Now that the report is done, the work will begin on implementing the recommendations and measuring their effectiveness.
Another potential boost to Indiana’s civic education effort might come from the federal government. During the press conference, Shawn Healy, program director of the Robert R. McCormick Foundation, highlighted the Educating for Democracy Act, which was introduced into Congress on Constitution Day, Sept. 17, 2020. The legislation includes not only a provision for assessing the civic education programs and curriculum in the states but also provides funding.
Currently, he said, the federal government spends about 5 cents per student on civic education. Comparatively, Capitol Hill spends roughly $50 per student on science, technology, engineering and mathematics (STEM) curriculum.
As a part-time instructor at Martin University, Scott Barnhart, an attorney and member of the task force, uses his classroom to teach the students what he considers to be the most important lesson of civic education: how to talk to one another.
He tells the students in his courses on law enforcement and civil rights they can talk about any topic they want in his class no matter how difficult or controversial the issue is. But they have to remain civil, respectful and professional. Barnhart, board chair of the Indiana Bar Foundation, said he has yet to have a class that does not have productive and civil conversations.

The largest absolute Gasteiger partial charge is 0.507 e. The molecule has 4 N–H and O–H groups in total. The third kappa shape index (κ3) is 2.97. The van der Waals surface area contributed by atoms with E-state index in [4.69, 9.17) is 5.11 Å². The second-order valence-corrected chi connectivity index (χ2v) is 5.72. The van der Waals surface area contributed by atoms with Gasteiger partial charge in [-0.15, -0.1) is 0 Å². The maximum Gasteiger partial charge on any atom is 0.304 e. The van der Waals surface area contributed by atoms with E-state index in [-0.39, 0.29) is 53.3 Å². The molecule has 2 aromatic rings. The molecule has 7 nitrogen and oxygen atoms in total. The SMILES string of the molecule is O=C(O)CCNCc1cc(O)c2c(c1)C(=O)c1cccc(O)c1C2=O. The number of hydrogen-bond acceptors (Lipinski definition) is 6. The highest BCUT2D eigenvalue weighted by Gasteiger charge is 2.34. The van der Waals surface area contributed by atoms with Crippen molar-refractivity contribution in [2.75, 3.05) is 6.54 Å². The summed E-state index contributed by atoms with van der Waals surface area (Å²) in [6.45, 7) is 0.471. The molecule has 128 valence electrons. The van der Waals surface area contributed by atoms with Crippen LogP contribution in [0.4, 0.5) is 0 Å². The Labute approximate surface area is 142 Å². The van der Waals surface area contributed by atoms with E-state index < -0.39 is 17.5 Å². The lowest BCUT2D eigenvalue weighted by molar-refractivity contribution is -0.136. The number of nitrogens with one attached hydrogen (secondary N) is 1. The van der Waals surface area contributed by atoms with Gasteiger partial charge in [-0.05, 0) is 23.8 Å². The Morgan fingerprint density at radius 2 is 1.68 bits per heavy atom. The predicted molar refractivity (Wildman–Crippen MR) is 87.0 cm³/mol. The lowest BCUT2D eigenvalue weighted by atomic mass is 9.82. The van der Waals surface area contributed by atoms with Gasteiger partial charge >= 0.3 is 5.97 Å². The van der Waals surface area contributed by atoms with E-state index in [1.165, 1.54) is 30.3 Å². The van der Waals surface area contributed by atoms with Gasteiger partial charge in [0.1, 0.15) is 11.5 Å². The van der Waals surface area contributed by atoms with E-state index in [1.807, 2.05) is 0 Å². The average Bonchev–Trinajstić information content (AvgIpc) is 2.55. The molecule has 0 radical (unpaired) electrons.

Echoing Bland’s point about inclusion, Barnhart maintained that being able to discuss the hard issues civilly allows people to work through problems. They will hear a variety of insights and experiences and arrive at decisions that will more likely be successful because differing views were considered.
He has seen his students gain confidence in expressing themselves and come to trust that others will hear them. Also, along with learning that others have opposing views, they might come to understand why some have different opinions, which are the skills they will need to successfully engage in the community.
As Barnhart explained, “It’s a mighty thin pancake that doesn’t have two sides.” •